Second Circuit Holds First Amendment Claim Against School Regulation of Off-Campus Speech Unlikely to Succeed on the Merits
By Jay Gill — Edited by Nicola Carah
Doninger v. Niehoff
Second Circuit, May 29, 2008, No. 07-3885
The Second Circuit unanimously affirmed the Connecticut District Court’s decision to deny a motion for preliminary injunction in a case involving a high school’s alleged violation a student’s First Amendment rights. Ms. Doninger filed suit after the high school prohibited her daughter from running for senior-class secretary, a move prompted by the school’s discovery of a blog in which the daughter had posted a “vulgar and misleading message” about administrators and an upcoming school event. The court found that the lower court had not abused its discretion in denying the preliminary injunction on the grounds that the case was unlikely to succeed on the merits.
Scott H. Greenfield of Simple Justice is troubled by the broad application of a “potential for disruption” standard. Greenfield claims that the Second Circuit ruling flies in the face of the Supreme Court’s holding in Tinker v. Des Moines Independent Community School District, 393 U.S. 503 (1969), that students do not “shed their constitutional rights to freedom of speech or expression at the schoolhouse gates.” Instead of protecting the rights of students in the schoolyard, Greenfield says, the Second Circuit is restricting those rights even once the students have left school.
Professor Jonathan Turley views the decision as part of a “steady eradication of student rights” and thinks the decision teaches a “foul lesson to these future citizens.” While he thinks that punishment is warranted when students use vulgar language or behave inappropriately, he thinks this punishment should come from parents and not school authorities.
At the time, Avery Doninger was a junior at Lewis Mills High School (LMHS) in Burlington, Connecticut. As the junior-class secretary, she was involved in organizing “Jamfest,” a battle of the bands concert taking place at the school. After the event had been delayed twice by the school administration, Avery and three other students dispatched a mass e-mail encouraging other students to contact defendant-appellee and school superintendent, Paula Schwartz, to urge that the concert take place as scheduled. A meeting ensued that day in which LMHS principal Karissa Niehoff, also defendant-appellee, informed Doninger that the e-mail was an inappropriate way to try to resolve the issue. That evening Doninger published a Livejournal blog post in which she referred to the administration as “douchebags,” claimed Jamfest was cancelled, and encouraged readers to call or write Schwartz and Niehoff “to piss [them] off more.”
When Niehoff discovered the blog posting, she prohibited Doninger from running for senior-class secretary. Doninger’s mother filed suit, alleging, inter alia, that the school had violated her daughter’s First Amendment rights. Among other relief sought, she moved for an injunction that would either require the school to hold new elections or grant her daughter the same title, honors, and obligations as those granted to the current secretary. The district court denied the motion and the Second Circuit affirmed, citing its ruling in Wisniewski v. Board of Education, 494 F.3d 34 (2d Cir. 2007), which held school sanctions of student expression constitutional where the expression “would foreseeably create a risk of substantial disruption within the school environment.”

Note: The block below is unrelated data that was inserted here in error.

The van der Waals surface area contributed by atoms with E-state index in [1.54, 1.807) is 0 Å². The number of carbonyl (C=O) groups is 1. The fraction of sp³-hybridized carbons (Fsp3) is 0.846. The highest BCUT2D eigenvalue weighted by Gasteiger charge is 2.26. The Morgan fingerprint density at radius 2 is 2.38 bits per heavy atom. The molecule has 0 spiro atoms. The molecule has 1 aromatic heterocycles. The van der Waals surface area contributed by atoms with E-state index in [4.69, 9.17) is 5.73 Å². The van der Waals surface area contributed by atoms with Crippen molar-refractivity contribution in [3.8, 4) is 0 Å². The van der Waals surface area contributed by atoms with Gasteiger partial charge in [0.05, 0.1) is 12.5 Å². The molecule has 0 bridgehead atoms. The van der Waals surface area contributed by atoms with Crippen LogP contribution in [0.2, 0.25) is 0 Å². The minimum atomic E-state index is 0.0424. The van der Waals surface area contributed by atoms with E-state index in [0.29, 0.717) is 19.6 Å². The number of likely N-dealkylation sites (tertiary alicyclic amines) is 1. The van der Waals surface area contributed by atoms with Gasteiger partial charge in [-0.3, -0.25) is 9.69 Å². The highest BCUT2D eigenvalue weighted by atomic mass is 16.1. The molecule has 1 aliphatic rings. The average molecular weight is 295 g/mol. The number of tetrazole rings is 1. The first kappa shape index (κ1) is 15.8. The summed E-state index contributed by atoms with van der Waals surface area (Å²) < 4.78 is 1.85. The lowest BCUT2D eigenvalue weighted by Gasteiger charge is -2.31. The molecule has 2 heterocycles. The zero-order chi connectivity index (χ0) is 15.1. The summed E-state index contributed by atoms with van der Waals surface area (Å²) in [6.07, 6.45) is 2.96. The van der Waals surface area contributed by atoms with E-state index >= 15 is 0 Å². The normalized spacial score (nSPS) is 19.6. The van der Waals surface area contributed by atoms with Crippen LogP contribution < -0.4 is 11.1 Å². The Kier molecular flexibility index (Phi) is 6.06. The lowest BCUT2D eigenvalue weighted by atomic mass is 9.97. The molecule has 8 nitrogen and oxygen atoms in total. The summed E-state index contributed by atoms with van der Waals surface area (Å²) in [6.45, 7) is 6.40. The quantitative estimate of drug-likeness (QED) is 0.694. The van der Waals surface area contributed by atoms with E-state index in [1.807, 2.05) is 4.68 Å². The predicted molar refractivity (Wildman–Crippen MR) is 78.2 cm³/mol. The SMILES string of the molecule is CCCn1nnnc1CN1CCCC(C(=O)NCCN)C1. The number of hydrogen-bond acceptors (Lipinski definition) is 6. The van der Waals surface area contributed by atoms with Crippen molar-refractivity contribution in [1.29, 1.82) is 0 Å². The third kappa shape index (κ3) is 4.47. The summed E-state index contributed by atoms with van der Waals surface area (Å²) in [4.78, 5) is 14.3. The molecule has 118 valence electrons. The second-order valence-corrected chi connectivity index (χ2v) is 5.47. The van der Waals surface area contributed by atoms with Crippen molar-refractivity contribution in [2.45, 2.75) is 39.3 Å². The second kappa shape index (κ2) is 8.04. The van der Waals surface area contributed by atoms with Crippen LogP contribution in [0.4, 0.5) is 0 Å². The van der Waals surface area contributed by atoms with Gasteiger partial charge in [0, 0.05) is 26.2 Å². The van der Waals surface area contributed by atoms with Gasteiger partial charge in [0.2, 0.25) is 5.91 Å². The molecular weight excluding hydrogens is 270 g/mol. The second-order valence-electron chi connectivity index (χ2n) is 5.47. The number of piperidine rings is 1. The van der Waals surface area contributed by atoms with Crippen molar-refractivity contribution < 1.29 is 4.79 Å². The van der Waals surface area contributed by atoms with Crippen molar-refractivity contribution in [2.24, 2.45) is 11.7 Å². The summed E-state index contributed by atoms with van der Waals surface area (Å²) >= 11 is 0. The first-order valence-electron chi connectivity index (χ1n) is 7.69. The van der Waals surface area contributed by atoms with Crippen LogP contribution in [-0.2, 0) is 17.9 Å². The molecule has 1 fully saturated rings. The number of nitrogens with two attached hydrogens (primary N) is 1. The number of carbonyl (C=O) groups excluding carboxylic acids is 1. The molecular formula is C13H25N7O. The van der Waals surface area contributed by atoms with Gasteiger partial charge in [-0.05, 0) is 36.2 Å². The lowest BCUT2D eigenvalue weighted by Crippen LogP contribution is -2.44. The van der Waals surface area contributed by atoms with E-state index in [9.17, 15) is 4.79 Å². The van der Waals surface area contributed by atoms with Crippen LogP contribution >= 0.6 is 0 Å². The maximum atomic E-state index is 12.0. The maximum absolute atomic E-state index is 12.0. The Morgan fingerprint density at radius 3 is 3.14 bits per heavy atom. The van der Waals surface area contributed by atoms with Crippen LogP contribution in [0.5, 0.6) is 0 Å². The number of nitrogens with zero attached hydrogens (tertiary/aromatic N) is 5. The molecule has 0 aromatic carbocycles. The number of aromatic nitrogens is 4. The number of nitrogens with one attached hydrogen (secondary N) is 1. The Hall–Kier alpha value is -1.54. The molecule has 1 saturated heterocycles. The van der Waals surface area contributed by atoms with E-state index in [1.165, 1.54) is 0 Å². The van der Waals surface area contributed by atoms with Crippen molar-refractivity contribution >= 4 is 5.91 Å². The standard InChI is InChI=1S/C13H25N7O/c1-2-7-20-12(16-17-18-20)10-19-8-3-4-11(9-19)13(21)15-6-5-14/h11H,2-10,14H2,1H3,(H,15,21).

In denying Doninger’s motion for preliminary injunction, the Second Circuit held that, while Doninger had shown Avery would suffer irreparable harm absent the injunction – the violation of her First Amendment rights – she had not shown a “likelihood of success on the merits.” The court cited Tinker for the proposition that there are “special characteristics of the school environment,” that must be taken into account when deciding First Amendment cases in the school context. Noting that the Supreme Court has not addressed a school’s authority to regulate expression taking place off of school grounds, the court relied heavily on its own precedent, Wisniewski, in determining that Doninger’s First Amendment claim for regulation of expression outside of the school context was unlikely to succeed on the merits. The court also relied on the “Bong Hits 4 Jesus” case, Morse v. Frederick, 127 S. Ct. 2618, 2623 (2007), which held that schools were entitled to discipline students for conduct that “would foreseeably create a risk of substantial disruption within the school environment.” The Second Circuit concluded that potential disruptive effects of Doninger’s post, such as a threatened sit-in in protest of the cancelled event, were reasonably foreseeable and, as such, the claim was unlikely to succeed on the merits.
Howard Bashman of How Appealing provides commentary, as does THELEN’s Technology Law Update. Carolyn Elefant of Legal Blog Watch comments on the case, and responds to critics who believe the school’s actions were justified.
Bergstein & Ullrich, LLP summarize the story, including the blog posts in question.